I'm beginning to find my place.
Hopefully, you will see that in my future entries.
As I wrestle with the world, it is nice and, in fact, necessary to have my nativity scene.
Friends giving warm wishes goodbye and embraces with family that collapse time apart when our hearts collide.
His Love is everywhere.

But so is injustice.
And the cross.
To simply indulge in one aspect of God's love is selfish.
In this way, maybe the nativity and the cross make the most sense.
Balancing a desire for Love with the need to spread it through Justice,
We are constantly searching for an Inspired Combination to draw from.

Happy birthday, Jesus.
And thanks.

Tuesday, December 12, 2006


Story of this semester.
I'll explain later.

The point of this post is to say that I'm back and that I'm sorry for the delay.
I don't believe for a second that people have been waiting for me to blog again.
Still, I dislike my absence and wish to correct it.

I have plenty to say, and you will hear a lot from me in the coming weeks.
After that, I hope to find a way to incorporate this blog into my regular college routine.

In a little throwback to the Jerusalem days, here are the entries in progress making my brain sizzle.
Which ones do you want to see first?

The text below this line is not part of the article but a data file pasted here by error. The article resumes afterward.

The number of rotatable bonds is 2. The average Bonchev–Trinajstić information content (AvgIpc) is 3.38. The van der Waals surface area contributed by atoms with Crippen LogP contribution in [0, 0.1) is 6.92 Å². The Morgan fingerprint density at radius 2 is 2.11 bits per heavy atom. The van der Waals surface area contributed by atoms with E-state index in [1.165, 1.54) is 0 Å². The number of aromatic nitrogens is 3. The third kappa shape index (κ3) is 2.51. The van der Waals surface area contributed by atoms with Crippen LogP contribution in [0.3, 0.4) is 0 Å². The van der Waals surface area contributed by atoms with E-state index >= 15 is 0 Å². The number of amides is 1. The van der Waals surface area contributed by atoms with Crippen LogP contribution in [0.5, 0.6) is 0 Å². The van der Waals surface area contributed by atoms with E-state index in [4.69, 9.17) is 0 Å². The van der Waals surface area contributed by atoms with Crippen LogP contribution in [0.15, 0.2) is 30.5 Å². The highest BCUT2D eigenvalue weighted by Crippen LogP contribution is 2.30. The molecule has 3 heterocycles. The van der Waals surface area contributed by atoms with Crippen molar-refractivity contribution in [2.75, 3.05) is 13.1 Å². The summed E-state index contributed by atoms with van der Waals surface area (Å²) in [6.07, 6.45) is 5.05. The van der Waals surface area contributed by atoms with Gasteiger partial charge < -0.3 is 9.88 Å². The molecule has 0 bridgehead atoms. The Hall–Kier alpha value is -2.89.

The List:
Gwen Stefani: Get "it", Girl! Me: Is "it" catchy music using ridiculous simples or modern day minstrel shows using Japanese women? Sorta makes a difference.
My Semester by the Numbers
Borat was a smart social commentary without any problems...NOT
The Night Elie Wiesel Disappointed Me
Forgetting History and More Lessons I Learned from Leaders of Countries
On Everything Being Equal
Black Religion
What I Wrote This Semester
Kramer, please.
Anti-Racism is the Future or Civil War in 50 odd years
Failed Arguments by Likely Racists
Weighing Disney
Racist. The New N-Word? Some think so.
What I Would Say if You Tased Me Unjustly (before and after the screams)
Classes Fall 2006: 14 Weeks into a Sentence
The Fake Multicultural Society
X Marks the Spot or A Tale of Two Marks
America Recalls the President...Christians too!

Let me know.

Back to The Underground,